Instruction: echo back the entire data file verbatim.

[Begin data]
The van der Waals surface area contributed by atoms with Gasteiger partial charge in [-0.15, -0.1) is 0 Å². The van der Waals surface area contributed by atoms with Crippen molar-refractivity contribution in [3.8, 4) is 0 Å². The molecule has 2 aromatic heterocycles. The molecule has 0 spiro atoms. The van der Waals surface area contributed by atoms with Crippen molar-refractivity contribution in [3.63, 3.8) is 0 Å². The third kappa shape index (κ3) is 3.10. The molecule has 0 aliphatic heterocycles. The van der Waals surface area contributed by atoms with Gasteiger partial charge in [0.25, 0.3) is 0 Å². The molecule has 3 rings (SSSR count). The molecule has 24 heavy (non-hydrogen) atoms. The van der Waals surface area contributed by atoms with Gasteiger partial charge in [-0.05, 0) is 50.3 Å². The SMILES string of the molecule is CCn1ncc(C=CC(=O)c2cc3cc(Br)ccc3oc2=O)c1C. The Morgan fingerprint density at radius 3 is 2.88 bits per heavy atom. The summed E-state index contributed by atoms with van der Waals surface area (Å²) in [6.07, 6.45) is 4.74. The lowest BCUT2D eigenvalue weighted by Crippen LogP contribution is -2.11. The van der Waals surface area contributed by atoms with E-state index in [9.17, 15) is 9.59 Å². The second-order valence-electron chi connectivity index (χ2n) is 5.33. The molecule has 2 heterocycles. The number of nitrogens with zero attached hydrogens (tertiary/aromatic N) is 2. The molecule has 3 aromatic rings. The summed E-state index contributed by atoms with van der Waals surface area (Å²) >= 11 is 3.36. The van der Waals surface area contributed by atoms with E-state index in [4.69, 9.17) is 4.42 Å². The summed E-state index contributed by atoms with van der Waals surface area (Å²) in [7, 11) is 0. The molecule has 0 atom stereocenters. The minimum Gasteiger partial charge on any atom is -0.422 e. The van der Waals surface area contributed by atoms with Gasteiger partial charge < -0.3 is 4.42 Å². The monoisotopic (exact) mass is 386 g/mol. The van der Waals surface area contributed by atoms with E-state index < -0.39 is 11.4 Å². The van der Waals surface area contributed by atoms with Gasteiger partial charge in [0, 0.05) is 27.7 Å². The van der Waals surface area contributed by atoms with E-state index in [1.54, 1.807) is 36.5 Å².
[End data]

The van der Waals surface area contributed by atoms with Gasteiger partial charge in [-0.15, -0.1) is 0 Å². The van der Waals surface area contributed by atoms with Crippen molar-refractivity contribution in [3.8, 4) is 0 Å². The molecule has 2 aromatic heterocycles. The molecule has 0 spiro atoms. The van der Waals surface area contributed by atoms with Crippen molar-refractivity contribution in [3.63, 3.8) is 0 Å². The third kappa shape index (κ3) is 3.10. The molecule has 0 aliphatic heterocycles. The van der Waals surface area contributed by atoms with Gasteiger partial charge in [0.25, 0.3) is 0 Å². The molecule has 3 rings (SSSR count). The molecule has 24 heavy (non-hydrogen) atoms. The van der Waals surface area contributed by atoms with Gasteiger partial charge in [-0.05, 0) is 50.3 Å². The SMILES string of the molecule is CCn1ncc(C=CC(=O)c2cc3cc(Br)ccc3oc2=O)c1C. The Morgan fingerprint density at radius 3 is 2.88 bits per heavy atom. The summed E-state index contributed by atoms with van der Waals surface area (Å²) in [6.07, 6.45) is 4.74. The lowest BCUT2D eigenvalue weighted by Crippen LogP contribution is -2.11. The van der Waals surface area contributed by atoms with E-state index in [9.17, 15) is 9.59 Å². The second-order valence-electron chi connectivity index (χ2n) is 5.33. The molecule has 2 heterocycles. The number of nitrogens with zero attached hydrogens (tertiary/aromatic N) is 2. The molecule has 3 aromatic rings. The summed E-state index contributed by atoms with van der Waals surface area (Å²) >= 11 is 3.36. The van der Waals surface area contributed by atoms with E-state index in [4.69, 9.17) is 4.42 Å². The summed E-state index contributed by atoms with van der Waals surface area (Å²) in [7, 11) is 0. The molecule has 0 atom stereocenters. The minimum Gasteiger partial charge on any atom is -0.422 e. The van der Waals surface area contributed by atoms with Gasteiger partial charge < -0.3 is 4.42 Å². The monoisotopic (exact) mass is 386 g/mol. The van der Waals surface area contributed by atoms with E-state index < -0.39 is 11.4 Å². The van der Waals surface area contributed by atoms with Gasteiger partial charge in [0, 0.05) is 27.7 Å². The van der Waals surface area contributed by atoms with E-state index in [1.54, 1.807) is 36.5 Å².